UPDATE 2-China's steel output hits record high, inventories rise
* Daily crude steel output at 2.2 mln T in February
* But steel stocks also at record high, suggesting weak demand
* Property curbs dent outlook for China steel demand
(Recasts, adds comments on property curbs)
SHANGHAI/SINGAPORE, March 12 (Reuters) - China's daily steel output surged to a record in February as big mills ramped up production, but rising inventories and concerns over Beijing's latest property curbs have raised doubts about the strength of demand.
China produced 2.208 million tonnes of crude steel a day on average last month, well above the previous record of 2.05 million tonnes set in January, data from the National Bureau of Statistics showed on Tuesday. Output for the first two months of 2013 jumped 10.6 percent from a year ago.
The country is the world's biggest consumer and producer of steel. Demand typically improves in China from March as manufacturing and construction activities pick up after the Lunar New Year break and a winter lull.
Steelmakers have been gearing up for a strong year as the Chinese economy mends and after production rose only about 3 percent in 2012, well below the average growth rate of about 10 percent between 2009-2011.
Property restrictions announced on March 1, however, led some analysts to revise down demand growth projections for 2013, and inventories of steel products are rising.
"Generally, big steelmakers have received strong orderbooks, and as far as I know, their contracts are also high for March, while smaller mills are curbing output as demand from construction is recovering slowly," said Hu Yanping, an analyst with industry consultancy Custeel.com.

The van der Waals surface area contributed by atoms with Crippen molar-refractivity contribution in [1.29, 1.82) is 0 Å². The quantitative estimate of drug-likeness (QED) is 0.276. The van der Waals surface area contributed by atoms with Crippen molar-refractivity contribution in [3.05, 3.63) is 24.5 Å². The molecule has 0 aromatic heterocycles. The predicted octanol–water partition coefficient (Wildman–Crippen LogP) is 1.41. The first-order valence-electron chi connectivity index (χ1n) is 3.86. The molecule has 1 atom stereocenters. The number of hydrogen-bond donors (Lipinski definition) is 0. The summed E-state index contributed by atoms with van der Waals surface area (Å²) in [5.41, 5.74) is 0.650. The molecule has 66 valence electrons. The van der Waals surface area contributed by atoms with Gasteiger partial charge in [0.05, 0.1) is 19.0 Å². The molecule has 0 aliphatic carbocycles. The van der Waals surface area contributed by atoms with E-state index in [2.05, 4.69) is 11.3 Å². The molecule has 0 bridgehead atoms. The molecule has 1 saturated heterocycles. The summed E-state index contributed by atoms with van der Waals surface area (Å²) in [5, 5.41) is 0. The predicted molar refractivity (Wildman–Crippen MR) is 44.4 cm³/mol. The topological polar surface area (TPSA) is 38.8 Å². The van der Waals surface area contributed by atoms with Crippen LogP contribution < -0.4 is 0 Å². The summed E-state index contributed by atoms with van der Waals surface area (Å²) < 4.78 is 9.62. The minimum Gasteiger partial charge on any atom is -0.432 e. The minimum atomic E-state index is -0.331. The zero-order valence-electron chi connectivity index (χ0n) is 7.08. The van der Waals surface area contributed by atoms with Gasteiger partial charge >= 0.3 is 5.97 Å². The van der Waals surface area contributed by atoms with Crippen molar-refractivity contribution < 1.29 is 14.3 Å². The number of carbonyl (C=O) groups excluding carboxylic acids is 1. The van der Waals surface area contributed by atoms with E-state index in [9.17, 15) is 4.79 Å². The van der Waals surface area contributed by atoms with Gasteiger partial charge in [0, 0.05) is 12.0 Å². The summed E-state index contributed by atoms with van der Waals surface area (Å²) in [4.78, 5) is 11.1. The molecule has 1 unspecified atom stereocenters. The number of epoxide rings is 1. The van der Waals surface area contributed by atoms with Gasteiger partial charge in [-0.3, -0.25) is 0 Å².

Large steel mills mainly produce flat products that are used for manufacturing, auto and house appliances. Smaller mills make long products, such as reinforcing bar, or rebar, mainly used for construction.
Shanghai steel rebar futures fell the most in 16 months last week on the property curbs, which include stricter enforcement of a 20 percent capital gains tax on existing home sales, while iron ore prices <.IO62-CNI=SI> hit six-week lows.
Both have since drifted further down to their weakest levels since December.
Stockpiles of steel products at large steel mills hit a record of 12.97 million tonnes by mid-February, up 4 percent from a year ago, and were only slightly lower at 12.65 million tonnes at the end of February, data from the China Iron and Steel Association, or CISA, showed.
Inventory of steel products held by traders in China also reached a record 22.3 million tonnes as of March 8, with long steel products accounting for about 14.1 million tonnes, according to industry consultancy Mysteel.com.
"Although the inventory surge was due mainly to restocking ahead of holidays in anticipation of peak season demand from March ... the market has been worrying if demand will be able to rebound," Helen Lau at UOB-Kay Hian in Hong Kong said in a note.
The property curbs could lead to some destocking in the near term, said Graeme Train, commodity analyst with Macquarie in Shanghai
"Construction steel inventory looks high and this side of the market really needed to perform over the second quarter to push up steel and raw material prices," he said.
High stockpiles and the lack of robust order books have forced several small mills to consider cutting output, said an executive with a mid-sized steel mill in Hebei.
"Many mid-sized steel mills are currently making a loss of 200-300 yuan ($32-$48) per tonne, and order books haven't picked up strongly enough yet. I certainly expect a round of price gains from the second quarter but overall steel demand would not be much better from last year," she said.
Baoshan Iron & Steel, which mostly makes flat products, has said it will raise prices for a fifth month in a row in April. But producers of long products such as Jiangsu Shagang Group have cut prices by 100-250 yuan ($16-$40) per tonne, according to Steel Index.
Construction accounts for about half of China's steel consumption - 30 percent for residential and commercial property and 20 percent for infrastructure. Manufacturing, automaking, shipbuilding and home appliances make up the rest.
UOB-Kay Hian's Lau said she now sees flat steel demand from real estate from a previous forecast of 3 percent growth.
In a worst case scenario, if property sector demand for steel falls as much as 10 percent, China's total steel consumption may only reach 679 million tonnes, down from 685 million tonnes in 2012, said Lau.
That would be the first fall in China's steel consumption in 18 years, based on data compiled by Macquarie. ($1 = 6.2181 Chinese yuan)
(Editing by Himani Sarkar and Richard Pullin)